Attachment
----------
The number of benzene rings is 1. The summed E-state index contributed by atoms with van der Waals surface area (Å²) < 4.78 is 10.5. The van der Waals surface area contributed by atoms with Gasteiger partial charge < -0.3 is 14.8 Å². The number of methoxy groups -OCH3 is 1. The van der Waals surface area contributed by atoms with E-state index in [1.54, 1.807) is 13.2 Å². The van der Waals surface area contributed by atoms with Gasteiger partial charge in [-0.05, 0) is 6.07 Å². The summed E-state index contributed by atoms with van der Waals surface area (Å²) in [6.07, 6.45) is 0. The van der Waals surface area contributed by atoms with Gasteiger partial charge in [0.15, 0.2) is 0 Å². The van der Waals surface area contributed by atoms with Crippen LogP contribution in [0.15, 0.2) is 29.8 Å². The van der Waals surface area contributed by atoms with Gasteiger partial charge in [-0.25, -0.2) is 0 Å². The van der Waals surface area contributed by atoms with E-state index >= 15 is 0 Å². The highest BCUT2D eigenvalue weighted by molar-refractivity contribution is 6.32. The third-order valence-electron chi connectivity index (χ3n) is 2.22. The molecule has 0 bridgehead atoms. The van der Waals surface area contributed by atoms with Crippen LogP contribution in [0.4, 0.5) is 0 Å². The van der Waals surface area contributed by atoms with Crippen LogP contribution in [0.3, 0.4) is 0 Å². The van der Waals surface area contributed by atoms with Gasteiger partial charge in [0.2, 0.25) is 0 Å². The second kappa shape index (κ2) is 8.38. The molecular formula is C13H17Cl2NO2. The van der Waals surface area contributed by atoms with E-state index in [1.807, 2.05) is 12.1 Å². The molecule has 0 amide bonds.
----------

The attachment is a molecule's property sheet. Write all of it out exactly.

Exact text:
The number of benzene rings is 1. The summed E-state index contributed by atoms with van der Waals surface area (Å²) < 4.78 is 10.5. The van der Waals surface area contributed by atoms with Gasteiger partial charge < -0.3 is 14.8 Å². The number of methoxy groups -OCH3 is 1. The van der Waals surface area contributed by atoms with E-state index in [1.54, 1.807) is 13.2 Å². The van der Waals surface area contributed by atoms with Gasteiger partial charge in [-0.05, 0) is 6.07 Å². The summed E-state index contributed by atoms with van der Waals surface area (Å²) in [6.07, 6.45) is 0. The van der Waals surface area contributed by atoms with Gasteiger partial charge in [0.15, 0.2) is 0 Å². The van der Waals surface area contributed by atoms with Crippen LogP contribution in [0.15, 0.2) is 29.8 Å². The van der Waals surface area contributed by atoms with Gasteiger partial charge in [-0.25, -0.2) is 0 Å². The van der Waals surface area contributed by atoms with E-state index >= 15 is 0 Å². The highest BCUT2D eigenvalue weighted by molar-refractivity contribution is 6.32. The third-order valence-electron chi connectivity index (χ3n) is 2.22. The molecule has 0 bridgehead atoms. The van der Waals surface area contributed by atoms with Crippen LogP contribution in [0.4, 0.5) is 0 Å². The van der Waals surface area contributed by atoms with Crippen LogP contribution in [0.3, 0.4) is 0 Å². The van der Waals surface area contributed by atoms with Gasteiger partial charge in [0.2, 0.25) is 0 Å². The second kappa shape index (κ2) is 8.38. The molecular formula is C13H17Cl2NO2. The van der Waals surface area contributed by atoms with E-state index in [1.807, 2.05) is 12.1 Å². The molecule has 0 amide bonds.